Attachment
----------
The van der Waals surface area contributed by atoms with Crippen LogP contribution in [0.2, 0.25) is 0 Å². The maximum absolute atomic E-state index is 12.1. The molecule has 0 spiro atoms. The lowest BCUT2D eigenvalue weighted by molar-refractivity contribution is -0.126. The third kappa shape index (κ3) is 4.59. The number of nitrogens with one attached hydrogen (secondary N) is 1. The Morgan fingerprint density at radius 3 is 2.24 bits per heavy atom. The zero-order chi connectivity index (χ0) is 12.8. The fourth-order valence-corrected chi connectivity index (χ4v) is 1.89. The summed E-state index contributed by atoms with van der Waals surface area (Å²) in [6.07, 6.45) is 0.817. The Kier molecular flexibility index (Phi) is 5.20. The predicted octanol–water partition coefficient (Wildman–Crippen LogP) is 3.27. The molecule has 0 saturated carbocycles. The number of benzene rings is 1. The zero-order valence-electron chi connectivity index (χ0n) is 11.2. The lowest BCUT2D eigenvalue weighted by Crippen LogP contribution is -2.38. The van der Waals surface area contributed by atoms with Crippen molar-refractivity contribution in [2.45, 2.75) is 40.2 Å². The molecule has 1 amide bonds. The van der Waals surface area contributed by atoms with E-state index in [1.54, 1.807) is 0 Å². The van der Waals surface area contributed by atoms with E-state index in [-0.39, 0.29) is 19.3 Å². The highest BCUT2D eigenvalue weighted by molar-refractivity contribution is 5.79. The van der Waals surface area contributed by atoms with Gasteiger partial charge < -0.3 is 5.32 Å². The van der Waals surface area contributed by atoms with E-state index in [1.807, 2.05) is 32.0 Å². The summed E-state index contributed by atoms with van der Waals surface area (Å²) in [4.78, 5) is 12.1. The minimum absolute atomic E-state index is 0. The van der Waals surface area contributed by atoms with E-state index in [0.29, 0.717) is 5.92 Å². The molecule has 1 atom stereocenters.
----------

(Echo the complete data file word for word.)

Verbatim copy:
The van der Waals surface area contributed by atoms with Crippen LogP contribution in [0.2, 0.25) is 0 Å². The maximum absolute atomic E-state index is 12.1. The molecule has 0 spiro atoms. The lowest BCUT2D eigenvalue weighted by molar-refractivity contribution is -0.126. The third kappa shape index (κ3) is 4.59. The number of nitrogens with one attached hydrogen (secondary N) is 1. The Morgan fingerprint density at radius 3 is 2.24 bits per heavy atom. The zero-order chi connectivity index (χ0) is 12.8. The fourth-order valence-corrected chi connectivity index (χ4v) is 1.89. The summed E-state index contributed by atoms with van der Waals surface area (Å²) in [6.07, 6.45) is 0.817. The Kier molecular flexibility index (Phi) is 5.20. The predicted octanol–water partition coefficient (Wildman–Crippen LogP) is 3.27. The molecule has 0 saturated carbocycles. The number of benzene rings is 1. The zero-order valence-electron chi connectivity index (χ0n) is 11.2. The lowest BCUT2D eigenvalue weighted by Crippen LogP contribution is -2.38. The van der Waals surface area contributed by atoms with Crippen molar-refractivity contribution in [2.45, 2.75) is 40.2 Å². The molecule has 1 amide bonds. The van der Waals surface area contributed by atoms with E-state index in [1.54, 1.807) is 0 Å². The van der Waals surface area contributed by atoms with E-state index in [-0.39, 0.29) is 19.3 Å². The highest BCUT2D eigenvalue weighted by molar-refractivity contribution is 5.79. The van der Waals surface area contributed by atoms with Gasteiger partial charge < -0.3 is 5.32 Å². The van der Waals surface area contributed by atoms with E-state index in [1.807, 2.05) is 32.0 Å². The summed E-state index contributed by atoms with van der Waals surface area (Å²) in [4.78, 5) is 12.1. The minimum absolute atomic E-state index is 0. The van der Waals surface area contributed by atoms with E-state index in [0.29, 0.717) is 5.92 Å². The molecule has 1 atom stereocenters.